Published Thursday, January 9th, 1913
To grant those who mourn in Zion, Giving them a garland instead of ashes, The oil of gladness instead of mourning, The mantle of praise instead of a spirit of fainting. So they will be called oaks of righteousness, The planting of the LORD, that He may be glorified. (Isaiah 61:3)
The Mourners Condition: He is covered with ashes as the emblem of his sad estate. Let us now, like Cinderella, sit down among the cinders for a while in order that we may come forth from the ashes with something better than glass slippers, adorned with a beauty which shall befit the king’s courts! The fairy fable which has often made our childhood smile shall now be actually realized in our own souls—yes, we shall see how far the truth of God outshines romance! How much grander are the facts of God than the fictions of men!
It seems, from the text, that the righteous are sometimes covered with grief. Orientals were always excessive in the use of symbols and, therefore, if they were in sorrow, they endeavored to make their outward appearance describe their inward misery. They took off all their soft garments and put on sackcloth—and this they rent and tore into rags! And then upon their heads, instead of perfumed oil which they were so fond of using, they threw ashes— and so disfigured themselves and made themselves objects of pity.
Ashes were of old, signs of mourning, and they continued to be so down to Popish times of which we have a trace in the day called, Ash Wednesday, which was the commencement of the time of fasting known as Lent. It was supposed that those who commenced to fast sat in ashes to begin with. Such symbols we leave to those who believe in the bodily exercises and outward rites of will-worship.
However, God’s servants have their spiritual fasts and their heads are metaphorically covered with ashes. I will not stop to read you the list of the occasions in which the princes of the royal blood of heaven are found sitting in the place of humiliation and distress. Suffice it to say that they began their new life among the ashes. Like Jabez who was more honorable than his brethren, they were born in sorrow. Some of us will never forget our grief for sin—it was a bitterness with which no stranger could intermeddle. We shall never forget the anguish of our soul and our deep humiliation which no ashes could sufficiently symbolize. Like the patriarch of old, we cried, “I abhor myself and repent in dust and ashes.”
Beloved friends, we have also covered our heads with ashes on account of the sins of others. Parents have been compelled to sorrow very grievously for their sons and daughters. The wail of David is no unusual sound. “O Absalom, my son, my son! Would God I had died for you, O Absalom, my son, my son!” Many a woman sits in ashes half her life because of her ungodly husband who makes her life bitter to her. Many a loving sister pines inwardly because of a profligate brother who persists in ruining himself.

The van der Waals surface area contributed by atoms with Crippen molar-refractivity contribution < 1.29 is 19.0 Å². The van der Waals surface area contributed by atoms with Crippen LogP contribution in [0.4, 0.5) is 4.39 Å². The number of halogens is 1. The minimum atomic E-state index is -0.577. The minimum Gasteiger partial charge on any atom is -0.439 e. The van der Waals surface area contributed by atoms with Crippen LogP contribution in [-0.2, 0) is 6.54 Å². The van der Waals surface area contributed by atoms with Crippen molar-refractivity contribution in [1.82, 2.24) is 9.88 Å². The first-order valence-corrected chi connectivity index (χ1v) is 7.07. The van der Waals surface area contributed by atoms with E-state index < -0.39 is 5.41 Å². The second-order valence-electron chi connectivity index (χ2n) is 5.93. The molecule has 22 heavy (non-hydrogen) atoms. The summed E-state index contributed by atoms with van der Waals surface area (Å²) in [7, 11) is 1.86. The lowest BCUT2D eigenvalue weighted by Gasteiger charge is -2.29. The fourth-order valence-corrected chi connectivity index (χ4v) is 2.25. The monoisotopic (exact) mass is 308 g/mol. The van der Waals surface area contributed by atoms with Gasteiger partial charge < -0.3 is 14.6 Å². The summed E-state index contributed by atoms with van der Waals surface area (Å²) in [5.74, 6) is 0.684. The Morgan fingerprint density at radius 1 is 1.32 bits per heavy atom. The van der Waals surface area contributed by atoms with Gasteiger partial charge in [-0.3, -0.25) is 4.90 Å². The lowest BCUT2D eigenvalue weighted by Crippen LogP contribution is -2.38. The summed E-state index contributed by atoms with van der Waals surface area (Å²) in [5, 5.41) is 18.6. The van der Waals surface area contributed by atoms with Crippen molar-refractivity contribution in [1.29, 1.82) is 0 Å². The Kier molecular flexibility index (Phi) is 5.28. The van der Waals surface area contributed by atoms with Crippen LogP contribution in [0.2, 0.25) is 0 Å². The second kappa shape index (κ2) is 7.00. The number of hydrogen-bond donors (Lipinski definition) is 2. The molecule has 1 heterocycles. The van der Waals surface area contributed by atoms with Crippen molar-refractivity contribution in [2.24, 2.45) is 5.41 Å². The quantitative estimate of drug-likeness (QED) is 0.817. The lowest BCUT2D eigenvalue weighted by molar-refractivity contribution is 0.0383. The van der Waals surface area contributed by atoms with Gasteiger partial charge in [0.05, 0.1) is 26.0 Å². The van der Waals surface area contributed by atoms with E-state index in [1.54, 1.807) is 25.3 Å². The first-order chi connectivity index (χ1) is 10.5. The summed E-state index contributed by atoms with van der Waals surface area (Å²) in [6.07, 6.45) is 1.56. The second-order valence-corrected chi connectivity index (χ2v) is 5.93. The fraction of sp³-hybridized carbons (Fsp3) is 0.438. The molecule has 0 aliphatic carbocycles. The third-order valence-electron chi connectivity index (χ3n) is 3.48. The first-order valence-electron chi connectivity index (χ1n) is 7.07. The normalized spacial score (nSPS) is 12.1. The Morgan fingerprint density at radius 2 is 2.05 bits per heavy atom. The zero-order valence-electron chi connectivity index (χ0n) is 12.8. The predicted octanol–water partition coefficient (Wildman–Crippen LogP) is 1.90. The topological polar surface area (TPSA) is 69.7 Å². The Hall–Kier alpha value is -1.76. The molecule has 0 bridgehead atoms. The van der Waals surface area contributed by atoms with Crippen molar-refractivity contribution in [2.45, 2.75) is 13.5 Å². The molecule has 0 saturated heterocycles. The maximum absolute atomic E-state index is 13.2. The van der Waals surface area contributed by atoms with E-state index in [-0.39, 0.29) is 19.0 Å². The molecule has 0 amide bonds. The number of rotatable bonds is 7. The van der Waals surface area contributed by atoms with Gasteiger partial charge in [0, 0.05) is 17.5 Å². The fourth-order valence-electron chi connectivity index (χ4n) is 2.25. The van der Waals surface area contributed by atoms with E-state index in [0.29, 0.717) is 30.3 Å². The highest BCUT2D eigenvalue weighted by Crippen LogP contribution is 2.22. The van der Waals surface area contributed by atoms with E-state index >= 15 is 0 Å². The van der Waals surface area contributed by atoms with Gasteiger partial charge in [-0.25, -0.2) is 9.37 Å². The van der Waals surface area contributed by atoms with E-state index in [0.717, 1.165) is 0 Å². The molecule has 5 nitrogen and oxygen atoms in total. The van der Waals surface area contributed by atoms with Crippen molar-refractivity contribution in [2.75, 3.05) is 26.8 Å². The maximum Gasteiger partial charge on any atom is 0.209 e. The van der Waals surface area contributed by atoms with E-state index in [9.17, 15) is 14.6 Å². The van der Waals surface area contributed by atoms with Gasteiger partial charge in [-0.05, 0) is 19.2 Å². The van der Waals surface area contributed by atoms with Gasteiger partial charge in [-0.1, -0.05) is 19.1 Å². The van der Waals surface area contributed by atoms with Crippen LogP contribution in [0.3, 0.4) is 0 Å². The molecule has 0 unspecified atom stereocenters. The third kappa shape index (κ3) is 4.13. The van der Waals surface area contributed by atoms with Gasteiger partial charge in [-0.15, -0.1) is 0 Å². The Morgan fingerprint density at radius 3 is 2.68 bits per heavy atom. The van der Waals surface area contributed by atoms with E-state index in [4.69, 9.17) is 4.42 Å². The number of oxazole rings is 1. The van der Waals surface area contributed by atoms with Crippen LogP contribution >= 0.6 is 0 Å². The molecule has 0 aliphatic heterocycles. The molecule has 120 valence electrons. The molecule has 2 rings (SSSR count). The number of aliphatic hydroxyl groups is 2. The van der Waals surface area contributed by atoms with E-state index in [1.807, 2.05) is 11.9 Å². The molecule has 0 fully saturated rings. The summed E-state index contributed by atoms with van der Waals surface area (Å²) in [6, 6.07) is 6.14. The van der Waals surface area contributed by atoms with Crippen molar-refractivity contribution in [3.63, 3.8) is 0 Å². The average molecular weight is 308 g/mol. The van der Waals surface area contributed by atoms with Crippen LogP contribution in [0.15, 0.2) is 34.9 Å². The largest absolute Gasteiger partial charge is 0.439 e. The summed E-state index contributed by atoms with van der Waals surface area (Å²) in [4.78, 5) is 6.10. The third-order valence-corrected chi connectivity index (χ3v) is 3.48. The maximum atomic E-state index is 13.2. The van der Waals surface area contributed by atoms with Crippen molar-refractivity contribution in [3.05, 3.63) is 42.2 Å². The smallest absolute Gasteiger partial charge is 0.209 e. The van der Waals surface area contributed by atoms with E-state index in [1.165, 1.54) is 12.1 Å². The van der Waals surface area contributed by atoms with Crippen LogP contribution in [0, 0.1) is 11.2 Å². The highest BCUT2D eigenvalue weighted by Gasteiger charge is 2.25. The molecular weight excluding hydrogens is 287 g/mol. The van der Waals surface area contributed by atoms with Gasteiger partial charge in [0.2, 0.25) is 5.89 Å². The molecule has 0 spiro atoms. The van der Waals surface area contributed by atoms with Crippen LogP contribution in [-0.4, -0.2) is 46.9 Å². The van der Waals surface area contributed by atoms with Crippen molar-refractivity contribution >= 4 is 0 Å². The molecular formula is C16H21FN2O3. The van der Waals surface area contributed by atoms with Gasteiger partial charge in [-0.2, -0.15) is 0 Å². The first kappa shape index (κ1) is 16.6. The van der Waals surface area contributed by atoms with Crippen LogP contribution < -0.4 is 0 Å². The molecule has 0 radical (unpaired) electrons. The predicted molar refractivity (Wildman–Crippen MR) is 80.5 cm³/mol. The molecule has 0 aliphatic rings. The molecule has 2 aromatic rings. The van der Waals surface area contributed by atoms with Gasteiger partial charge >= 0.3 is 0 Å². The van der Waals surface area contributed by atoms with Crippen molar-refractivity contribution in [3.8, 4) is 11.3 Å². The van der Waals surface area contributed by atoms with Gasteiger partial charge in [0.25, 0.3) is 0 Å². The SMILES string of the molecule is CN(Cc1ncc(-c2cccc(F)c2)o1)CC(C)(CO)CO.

The crimes of the world are the burdens of the saints. We cannot make the ungodly mourn for their guilt, but we can and do deeply mourn over their insensibility. How can we bear to see our fellow men choosing everlasting destruction, rejecting their own mercies and plunging themselves into eternal misery? If Hagar said, “Let me not see the death of the child,” and if the prophet’s eyes ran with ceaseless tears over the slain of his people, shall not we mourn in dust and ashes the willful soul-suicide of our neighbors who perish before our very eyes with mercy at their doors?
Moreover, we pity the Christian who does not frequently mourn over the depravity of the times in which he lives. Infidelity has in these last days stolen the garb of religion so that now we frequently meet with volumes in which the fundamentals of the faith are denied, written by ministers of churches whose professed creed is orthodox. Our grandfathers would have shuddered at reading from a disciple of Tom Paine sentiments which pretended ministers of the gospel have given forth to the world!
Things have reached a painful pass when those who are called to office on purpose to proclaim the gospel are allowed to use their position to sow doubts about it and sap and undermine all belief in it. Such conduct is meanness, itself, and it is amazing that the churches tolerate it! Only Satan, himself, could have put it into a man’s heart to become a salaried preacher of the gospel in order to deny its fundamental truths! He who does this is Judas Redivivus (living again) Iscariot the second!
God save us from all complicity with such practical falsehood and fraud! But when the child of God sees this and sees besides this, ritualism and latitudinarianism spreading on all sides, he feels a sympathy with Mordecai of whom we read that “when he perceived all that was done, he rent his clothes and put on sackcloth with ashes, and went out into the midst of the city and cried with a loud and bitter cry.” It would be a happy omen if there were more of this—and especially if many could be found to imitate Daniel, who said, “I set my face unto the Lord God to seek by prayer and supplication, with fasting and sackcloth and ashes.” We should soon behold the dawn of better days if such ashes were commonly found upon saintly heads!